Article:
Delivering video testimony from Yemen to a congressional hearing Wednesday, Yemeni youth and human rights activist Baraa Shiban made clear what's at stake with the U.S.'s ongoing shadow drone war. Speaking of Yemenis who had witnessed, either directly or through video footage, the carnage wrought by a recent strike that killed at least 12 civilians, Shiban said, "What does the U.S. mean to these people now? A blasted car, and gruesome footage of dead families?"
Wednesday's ad hoc drone hearing, called by the Congressional Progressive Caucus, is a dim flicker of light shed against dense shadows surrounding the Obama administration's lethal drone strike program. While lawmakers including Senate Intelligence Committee chairwoman Dianne Feinstein, D-Calif., have made dubious claims about the precision of drone strikes and limited civilian casualties, and while CIA Director John Brennan has vowed that reports of civilian death are seriously investigated, rarely is testimony from those who've seen the first hand plight of drone struck regions heard on Capitol Hill. Written and video testimony was released to Salon in advance of the hearing.
Shabin, who works for human rights charity Reprieve as their Yemeni coordinator, stressed the troubling fallout of drone strikes in Yemen -- countering claims by Brennan during his confirmation hearing that the CIA program was not harming the U.S.'s international reputation. Shiban told the hearing:
You have already heard that drones lead to civilian casualties. But that bland label doesn’t convey the magnitude of these mistakes, or just how damaging dead innocents are to the US’ interests in Yemen.
One reason the strikes harm U.S. and Yemeni interests is that they send the message that U.S. either can’t or doesn’t bother to sift friend from foe.
Last summer, a strike in Khashamir in southeast Yemen killed an anti-al-Qaida imam Salem bin Ali Jaber, and his 21-‐year-‐old nephew Waleed. Just days before he was killed the imam had denounced al-Qaida’s hateful ideology.
I spoke to the imam’s relative Faisal, who said the family had feared Salem might be assassinated by militants. They had no idea he’d be killed by a US drone. And while Salem’s family only want justice, others will certainly exploit this sad story and persuade desperate Yemenis that revenge is the only way.
Another reason strikes are more damaging than the U.S. realizes is that, while the U.S. may not be acknowledging or discussing dead civilians, Yemenis are.
... The farmers from Sabool showed us videos of people pulling charred bodies from the wreckage. They were scarcely recognizable. But besides the horror of it all, one thing struck me about the footage I watched. In it, you could see many Yemeni farmers gathered around the carnage filming exactly the same thing.
This is how stories of US injustice percolate through Yemen. Terrible images like those I saw can take on a life of their own. U.S. aid reaches these areas rarely, if ever... This is not a pointless popularity contest for America. Every lethal mistake the U.S. makes is kerosene for an insurgency. And it all comes at a critical time for Yemen.
While visa issues meant the Yemeni activist delivered his testimony via video, witnesses testifying in person included representatives from Amnesty International, the Open Society and human rights clinics at both Columbia and NYU Law Schools who have all worked on the ground in areas targeted by U.S. strikes. Sarah Knuckey, NYU lawyer and special adviser to the U.N. special rapporteur on extra-judicial killings, stressed concerns about international law potentially abrogated by U.S. strikes.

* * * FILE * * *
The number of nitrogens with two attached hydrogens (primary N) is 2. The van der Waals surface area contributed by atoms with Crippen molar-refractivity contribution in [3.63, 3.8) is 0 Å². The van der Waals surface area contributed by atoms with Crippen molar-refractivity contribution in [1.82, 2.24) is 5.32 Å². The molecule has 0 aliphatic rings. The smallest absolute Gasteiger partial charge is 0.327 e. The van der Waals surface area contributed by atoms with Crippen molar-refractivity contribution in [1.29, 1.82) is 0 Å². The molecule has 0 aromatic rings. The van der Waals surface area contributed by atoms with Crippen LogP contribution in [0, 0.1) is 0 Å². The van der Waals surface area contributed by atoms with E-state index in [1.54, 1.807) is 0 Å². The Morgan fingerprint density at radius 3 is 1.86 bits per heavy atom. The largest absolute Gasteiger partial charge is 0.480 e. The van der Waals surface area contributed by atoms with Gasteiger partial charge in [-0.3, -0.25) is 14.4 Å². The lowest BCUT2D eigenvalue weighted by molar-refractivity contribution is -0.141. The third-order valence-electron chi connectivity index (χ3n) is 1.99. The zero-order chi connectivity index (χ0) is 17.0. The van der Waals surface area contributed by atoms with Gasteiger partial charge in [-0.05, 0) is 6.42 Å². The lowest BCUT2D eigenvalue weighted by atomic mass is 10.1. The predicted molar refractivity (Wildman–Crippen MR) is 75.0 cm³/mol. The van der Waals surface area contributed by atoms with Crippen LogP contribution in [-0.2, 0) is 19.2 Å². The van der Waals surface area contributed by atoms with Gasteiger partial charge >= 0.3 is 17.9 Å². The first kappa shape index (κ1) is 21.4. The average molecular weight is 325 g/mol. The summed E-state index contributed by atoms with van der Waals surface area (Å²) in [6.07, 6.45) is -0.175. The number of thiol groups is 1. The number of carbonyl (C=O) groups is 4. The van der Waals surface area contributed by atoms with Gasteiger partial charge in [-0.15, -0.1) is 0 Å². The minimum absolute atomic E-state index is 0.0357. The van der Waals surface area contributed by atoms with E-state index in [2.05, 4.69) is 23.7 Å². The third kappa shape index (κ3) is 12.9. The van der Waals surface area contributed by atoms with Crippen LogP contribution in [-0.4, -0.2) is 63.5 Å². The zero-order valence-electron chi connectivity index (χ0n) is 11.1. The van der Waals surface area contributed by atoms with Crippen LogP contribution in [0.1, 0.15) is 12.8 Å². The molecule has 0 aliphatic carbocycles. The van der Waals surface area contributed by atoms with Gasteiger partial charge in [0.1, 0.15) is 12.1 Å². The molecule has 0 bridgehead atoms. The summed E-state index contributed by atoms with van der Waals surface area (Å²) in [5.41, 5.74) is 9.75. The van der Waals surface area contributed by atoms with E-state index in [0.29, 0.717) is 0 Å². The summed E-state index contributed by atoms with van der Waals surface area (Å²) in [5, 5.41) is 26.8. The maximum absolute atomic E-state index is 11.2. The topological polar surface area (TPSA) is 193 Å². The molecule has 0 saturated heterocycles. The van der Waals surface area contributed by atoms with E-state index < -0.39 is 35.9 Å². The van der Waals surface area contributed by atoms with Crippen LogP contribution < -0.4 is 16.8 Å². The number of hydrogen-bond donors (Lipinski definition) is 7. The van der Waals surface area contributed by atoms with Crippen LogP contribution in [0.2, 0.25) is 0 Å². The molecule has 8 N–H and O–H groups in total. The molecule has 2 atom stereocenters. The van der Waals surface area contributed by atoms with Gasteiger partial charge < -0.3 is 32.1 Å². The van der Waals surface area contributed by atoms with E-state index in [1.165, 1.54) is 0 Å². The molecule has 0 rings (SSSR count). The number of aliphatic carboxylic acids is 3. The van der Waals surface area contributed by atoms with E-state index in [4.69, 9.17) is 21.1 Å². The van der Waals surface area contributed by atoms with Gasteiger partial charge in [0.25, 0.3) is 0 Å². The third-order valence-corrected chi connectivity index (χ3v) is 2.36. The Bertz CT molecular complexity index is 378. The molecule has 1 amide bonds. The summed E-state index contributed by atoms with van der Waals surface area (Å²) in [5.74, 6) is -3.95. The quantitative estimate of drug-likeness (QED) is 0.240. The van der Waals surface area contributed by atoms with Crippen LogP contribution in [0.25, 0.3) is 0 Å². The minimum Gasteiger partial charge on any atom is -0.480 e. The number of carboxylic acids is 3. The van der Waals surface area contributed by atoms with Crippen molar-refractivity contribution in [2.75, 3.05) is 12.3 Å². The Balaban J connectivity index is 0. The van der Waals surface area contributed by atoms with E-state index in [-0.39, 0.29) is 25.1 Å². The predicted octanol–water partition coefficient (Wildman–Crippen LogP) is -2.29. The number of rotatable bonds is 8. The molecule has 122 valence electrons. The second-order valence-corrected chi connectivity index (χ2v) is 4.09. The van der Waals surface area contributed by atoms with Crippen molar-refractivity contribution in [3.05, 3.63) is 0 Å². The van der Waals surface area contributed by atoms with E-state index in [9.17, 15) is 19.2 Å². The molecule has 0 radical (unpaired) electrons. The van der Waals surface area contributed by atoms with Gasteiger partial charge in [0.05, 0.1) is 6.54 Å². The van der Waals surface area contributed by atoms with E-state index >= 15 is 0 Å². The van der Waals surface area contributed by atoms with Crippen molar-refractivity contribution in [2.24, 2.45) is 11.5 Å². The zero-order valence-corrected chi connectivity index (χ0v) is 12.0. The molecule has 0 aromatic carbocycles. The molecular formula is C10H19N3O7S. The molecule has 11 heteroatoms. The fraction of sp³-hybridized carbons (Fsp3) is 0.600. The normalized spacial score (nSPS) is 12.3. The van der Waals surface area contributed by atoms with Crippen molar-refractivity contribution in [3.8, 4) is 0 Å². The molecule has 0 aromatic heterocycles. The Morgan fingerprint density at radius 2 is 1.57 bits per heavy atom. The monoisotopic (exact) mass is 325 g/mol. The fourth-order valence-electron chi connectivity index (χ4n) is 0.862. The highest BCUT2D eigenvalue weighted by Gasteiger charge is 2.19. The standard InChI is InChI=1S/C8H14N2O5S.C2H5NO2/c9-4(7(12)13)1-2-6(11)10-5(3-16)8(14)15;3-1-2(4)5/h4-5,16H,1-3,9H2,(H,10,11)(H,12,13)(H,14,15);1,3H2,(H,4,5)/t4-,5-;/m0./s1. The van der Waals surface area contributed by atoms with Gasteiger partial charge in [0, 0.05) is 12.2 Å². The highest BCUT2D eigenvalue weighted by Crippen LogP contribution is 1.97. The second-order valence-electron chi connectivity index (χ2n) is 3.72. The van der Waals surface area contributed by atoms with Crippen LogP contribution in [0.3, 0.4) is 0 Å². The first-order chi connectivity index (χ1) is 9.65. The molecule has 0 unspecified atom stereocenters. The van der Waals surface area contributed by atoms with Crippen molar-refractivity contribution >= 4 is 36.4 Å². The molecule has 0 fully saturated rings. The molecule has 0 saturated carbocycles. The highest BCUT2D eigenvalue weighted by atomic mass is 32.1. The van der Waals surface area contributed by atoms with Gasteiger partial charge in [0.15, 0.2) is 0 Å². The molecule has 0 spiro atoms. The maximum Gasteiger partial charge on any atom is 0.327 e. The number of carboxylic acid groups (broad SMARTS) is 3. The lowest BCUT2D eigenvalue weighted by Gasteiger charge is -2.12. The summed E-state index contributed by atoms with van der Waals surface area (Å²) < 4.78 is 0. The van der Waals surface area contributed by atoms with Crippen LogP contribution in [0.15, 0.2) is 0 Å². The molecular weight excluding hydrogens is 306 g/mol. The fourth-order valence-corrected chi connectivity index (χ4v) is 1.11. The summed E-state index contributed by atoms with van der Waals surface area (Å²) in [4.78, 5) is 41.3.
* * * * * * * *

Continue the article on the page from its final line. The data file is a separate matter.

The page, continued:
Knuckey noted, as I have here in the past, that the problem surrounding the strikes is falsely reduced to a debate over drone technology. She testified that "The technology certainly raises new issues, but concern is primarily around the opaque and unaccountable manner in which drones and other weapons have been used to carry out killings, around the quality of intelligence relied on to inform targeting decisions, unaccounted for civilian harm, the undermining of international law, and whether current practices are effective strategy."
Importantly, Knuckey also decried the government's use of "vague and sometimes expansive" legal concepts in justifying their targeting methods (which, when it comes to signature strikes, for example, push the meaning of "targeted" to its very limits):
What is concerning about current US practice and policy is that only very general legal justifications are offered for highly contentious killing practices, and in some cases, the legal concepts employed appear to be stretched beyond long-accepted understandings.
Particularly concerning are broad or ill-defined interpretations of terms which regulate targeting, including an “elongated” concept of imminence, “associated forces” and “directly participating in hostilities.”
If other states, following the US precedent, claim for themselves the same expanded rights to attack their alleged enemies on their own say-so, without even having to legally justify or account for their actions, this presents a serious risk of leaving everyone less secure.
Amnesty's Zeke Johnson urged that lawmakers reject Obama's "radical" and elongated definition of immanence, and in general release far more information about drone killings. Johnson, while calling for judicial review of how lethal strikes are carried out and justified, rejected the suggestion floated in recent months in Congress that a a secret pre-strike kill court be set up. He noted that "the proposal by some to set up a secret pre-strike kill court should be rejected out of hand. It would be a false fix that would serve only to entrench human rights violations. Such a court would be inherently unfair and would show that the 'imminence' test for the use of lethal force was not satisfied."
Shiban's video testimony is available to view in full here: